LAFAYETTE, La. (KLFY) — The Better Business Bureau and the IRS warned about scams revolving around the employee retention credit, a tax credit for businesses that continued paying employees during the COVID-19 shutdowns or had a significant income decline during the eligibility period.

Now, the IRS is ordering a stop to new employee retention credit processing after a surge in questionable claims, concerns from tax professionals and aggressive marketing to ineligible applicants.

News 10 spoke with Chris Babin of the BBB of Acadiana about what this means for businesses.

“Following the pandemic, the IRS released the employee retention credit for businesses. It’s a credit towards businesses that were able to keep their operations. There’s a lot of different parameters you have to meet but we know scammers have followed that and started tricking companies thinking that they might be eligible,” said Babin.

The IRS issued a moratorium on new employee retention credit processing, and it lasts through at least the end of 2023 on processing new claims for the program to protect small business owners from scams.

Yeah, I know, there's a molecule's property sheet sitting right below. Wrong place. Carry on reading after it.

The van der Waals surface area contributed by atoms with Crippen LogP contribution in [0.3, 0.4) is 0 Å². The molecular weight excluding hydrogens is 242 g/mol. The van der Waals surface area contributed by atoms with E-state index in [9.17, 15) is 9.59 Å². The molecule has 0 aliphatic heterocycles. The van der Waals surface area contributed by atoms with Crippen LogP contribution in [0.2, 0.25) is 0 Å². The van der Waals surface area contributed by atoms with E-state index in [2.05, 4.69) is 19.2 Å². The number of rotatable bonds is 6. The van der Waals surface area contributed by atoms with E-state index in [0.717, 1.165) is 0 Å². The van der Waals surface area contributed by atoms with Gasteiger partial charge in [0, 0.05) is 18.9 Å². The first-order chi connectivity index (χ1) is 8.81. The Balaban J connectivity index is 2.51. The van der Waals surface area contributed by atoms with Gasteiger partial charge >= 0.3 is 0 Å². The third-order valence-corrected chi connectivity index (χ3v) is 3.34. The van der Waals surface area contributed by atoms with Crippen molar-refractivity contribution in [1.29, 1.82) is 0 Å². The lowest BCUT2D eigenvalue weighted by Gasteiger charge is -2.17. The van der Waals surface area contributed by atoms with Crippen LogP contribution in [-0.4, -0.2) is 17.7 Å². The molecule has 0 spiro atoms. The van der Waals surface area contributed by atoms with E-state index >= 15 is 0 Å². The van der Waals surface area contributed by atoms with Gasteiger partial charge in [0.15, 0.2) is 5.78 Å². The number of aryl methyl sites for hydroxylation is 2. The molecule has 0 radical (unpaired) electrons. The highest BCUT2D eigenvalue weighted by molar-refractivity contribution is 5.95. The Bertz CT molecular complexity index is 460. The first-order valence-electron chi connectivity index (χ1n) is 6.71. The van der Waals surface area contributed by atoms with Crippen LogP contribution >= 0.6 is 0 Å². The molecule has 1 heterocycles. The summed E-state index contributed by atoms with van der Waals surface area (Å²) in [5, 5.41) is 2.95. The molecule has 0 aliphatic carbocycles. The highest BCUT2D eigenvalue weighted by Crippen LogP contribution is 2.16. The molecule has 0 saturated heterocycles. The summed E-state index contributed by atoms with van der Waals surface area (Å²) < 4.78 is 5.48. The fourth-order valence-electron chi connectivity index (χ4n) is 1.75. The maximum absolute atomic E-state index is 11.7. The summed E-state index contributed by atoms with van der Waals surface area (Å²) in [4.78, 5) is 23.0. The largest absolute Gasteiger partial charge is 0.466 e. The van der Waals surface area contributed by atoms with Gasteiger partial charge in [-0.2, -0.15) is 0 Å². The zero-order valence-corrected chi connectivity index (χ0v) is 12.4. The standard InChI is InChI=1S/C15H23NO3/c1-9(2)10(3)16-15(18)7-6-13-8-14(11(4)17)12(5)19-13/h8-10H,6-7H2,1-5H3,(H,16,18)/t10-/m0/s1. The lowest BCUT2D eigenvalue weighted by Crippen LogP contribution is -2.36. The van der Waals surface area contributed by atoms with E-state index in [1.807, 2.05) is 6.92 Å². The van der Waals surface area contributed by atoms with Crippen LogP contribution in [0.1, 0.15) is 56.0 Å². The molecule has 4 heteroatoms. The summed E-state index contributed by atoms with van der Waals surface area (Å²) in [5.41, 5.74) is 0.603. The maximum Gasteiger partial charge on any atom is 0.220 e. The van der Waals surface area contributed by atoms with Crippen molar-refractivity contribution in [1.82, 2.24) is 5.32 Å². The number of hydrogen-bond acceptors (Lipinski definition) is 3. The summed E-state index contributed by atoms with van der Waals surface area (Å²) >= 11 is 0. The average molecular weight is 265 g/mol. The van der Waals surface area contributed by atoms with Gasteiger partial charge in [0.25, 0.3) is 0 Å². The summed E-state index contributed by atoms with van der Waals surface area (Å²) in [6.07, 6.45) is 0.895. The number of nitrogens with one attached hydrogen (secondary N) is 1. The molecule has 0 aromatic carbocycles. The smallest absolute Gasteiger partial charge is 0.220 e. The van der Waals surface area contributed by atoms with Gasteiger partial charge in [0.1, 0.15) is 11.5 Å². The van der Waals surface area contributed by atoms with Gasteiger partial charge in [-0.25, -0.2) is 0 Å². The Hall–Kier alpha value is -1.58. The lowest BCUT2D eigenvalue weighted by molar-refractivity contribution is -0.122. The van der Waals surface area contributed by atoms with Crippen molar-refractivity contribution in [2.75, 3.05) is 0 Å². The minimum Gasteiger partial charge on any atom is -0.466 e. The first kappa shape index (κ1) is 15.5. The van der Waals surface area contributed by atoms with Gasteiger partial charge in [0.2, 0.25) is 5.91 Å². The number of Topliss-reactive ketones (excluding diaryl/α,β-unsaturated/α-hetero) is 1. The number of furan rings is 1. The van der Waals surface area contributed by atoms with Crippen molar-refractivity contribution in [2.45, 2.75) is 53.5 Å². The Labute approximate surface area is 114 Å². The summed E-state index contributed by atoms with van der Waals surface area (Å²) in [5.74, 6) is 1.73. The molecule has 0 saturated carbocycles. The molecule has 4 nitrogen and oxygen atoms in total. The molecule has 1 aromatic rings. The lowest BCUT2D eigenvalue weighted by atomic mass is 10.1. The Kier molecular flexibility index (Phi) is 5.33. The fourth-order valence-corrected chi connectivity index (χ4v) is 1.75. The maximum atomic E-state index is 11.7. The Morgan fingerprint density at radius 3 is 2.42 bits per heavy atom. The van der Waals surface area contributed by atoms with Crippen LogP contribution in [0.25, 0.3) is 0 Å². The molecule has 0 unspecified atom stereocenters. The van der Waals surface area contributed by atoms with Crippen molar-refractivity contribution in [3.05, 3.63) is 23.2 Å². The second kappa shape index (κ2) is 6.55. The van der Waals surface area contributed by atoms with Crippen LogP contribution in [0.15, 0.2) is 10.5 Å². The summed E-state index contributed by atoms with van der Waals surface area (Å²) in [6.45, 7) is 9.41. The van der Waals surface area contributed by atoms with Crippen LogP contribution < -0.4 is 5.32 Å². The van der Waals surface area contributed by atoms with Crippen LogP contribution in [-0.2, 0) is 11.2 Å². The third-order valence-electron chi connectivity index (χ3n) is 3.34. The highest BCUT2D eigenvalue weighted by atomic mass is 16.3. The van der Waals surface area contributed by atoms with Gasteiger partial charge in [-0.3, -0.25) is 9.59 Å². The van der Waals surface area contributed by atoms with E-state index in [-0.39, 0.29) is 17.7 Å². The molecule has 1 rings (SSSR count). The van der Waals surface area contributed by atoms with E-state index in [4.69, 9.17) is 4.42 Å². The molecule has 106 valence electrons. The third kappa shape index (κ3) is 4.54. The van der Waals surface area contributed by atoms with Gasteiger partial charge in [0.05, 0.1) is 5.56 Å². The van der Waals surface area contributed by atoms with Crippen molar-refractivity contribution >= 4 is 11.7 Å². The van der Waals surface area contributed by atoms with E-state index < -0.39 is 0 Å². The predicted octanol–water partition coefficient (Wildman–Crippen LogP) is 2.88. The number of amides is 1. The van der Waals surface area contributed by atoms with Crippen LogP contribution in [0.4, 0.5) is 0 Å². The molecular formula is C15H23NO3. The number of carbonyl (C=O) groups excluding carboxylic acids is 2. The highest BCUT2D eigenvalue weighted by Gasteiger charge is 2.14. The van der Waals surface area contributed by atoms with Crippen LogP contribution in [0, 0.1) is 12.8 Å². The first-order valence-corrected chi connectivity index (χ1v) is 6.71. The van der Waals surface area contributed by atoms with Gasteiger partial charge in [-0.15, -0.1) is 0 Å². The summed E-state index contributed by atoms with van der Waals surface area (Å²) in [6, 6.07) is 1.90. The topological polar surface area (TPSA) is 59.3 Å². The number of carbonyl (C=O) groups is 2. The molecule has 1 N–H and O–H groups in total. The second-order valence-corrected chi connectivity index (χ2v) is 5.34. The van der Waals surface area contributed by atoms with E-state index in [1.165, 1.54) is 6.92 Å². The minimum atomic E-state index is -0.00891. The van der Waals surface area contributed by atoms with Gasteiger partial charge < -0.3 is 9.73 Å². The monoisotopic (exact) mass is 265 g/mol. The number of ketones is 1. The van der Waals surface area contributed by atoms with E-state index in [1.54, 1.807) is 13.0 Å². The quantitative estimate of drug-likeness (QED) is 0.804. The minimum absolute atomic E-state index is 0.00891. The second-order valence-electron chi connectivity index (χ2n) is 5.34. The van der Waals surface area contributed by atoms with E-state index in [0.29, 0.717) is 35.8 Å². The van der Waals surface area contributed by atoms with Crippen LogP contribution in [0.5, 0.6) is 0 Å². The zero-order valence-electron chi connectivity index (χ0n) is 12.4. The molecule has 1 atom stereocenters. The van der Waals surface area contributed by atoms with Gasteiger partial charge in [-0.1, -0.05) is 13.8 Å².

“They’re able to get money from the IRS back to their company if they meet the parameters. The problem is scammers have followed those headlines. They’ve started contacting companies telling them that they may be eligible they just need a fee up front to help process their application and that’s led to a lot of fraudulent applications being turned in and scammers stealing businesses’ money,” said Babin.

The IRS says payouts for claims already filed will continue during the moratorium period but at least at a slower pace because of the detailed reviews. The IRS may also seek additional documentation from the taxpayer to ensure it’s a legitimate claim.

“The employee retention credit is an actual program. The problem is scammers have been pretending as though they’re able to help your business apply. They can get your application through sooner. They can get you more money back than you would traditionally get through the application and they’re causing problems with the IRS but also stealing businesses’ money,” said Babin.

The BBB has tips to help business owners spot a scam:

  • Don’t believe marketing materials guarantee you’ll qualify for a tax credit.  Anyone who makes guarantees without knowing anything about your business is likely up to no good.
  •  Think twice about promises of huge refunds. Scammers use the same tactics for many different cons. Tax credit schemes are no exception.
  • Don’t pay to get money.  Watch out for companies or individuals that charge you fees based on high and optimistic percentages of recovered taxes.
  • Get to know the rules about ERC or other tax credits.  Always do your research through a reputable source.
  • Be careful with your personally identifiable information. Never give sensitive information to someone you don’t know and trust.

If you have a scam you’d like me to investigate, feel free to send me an email at

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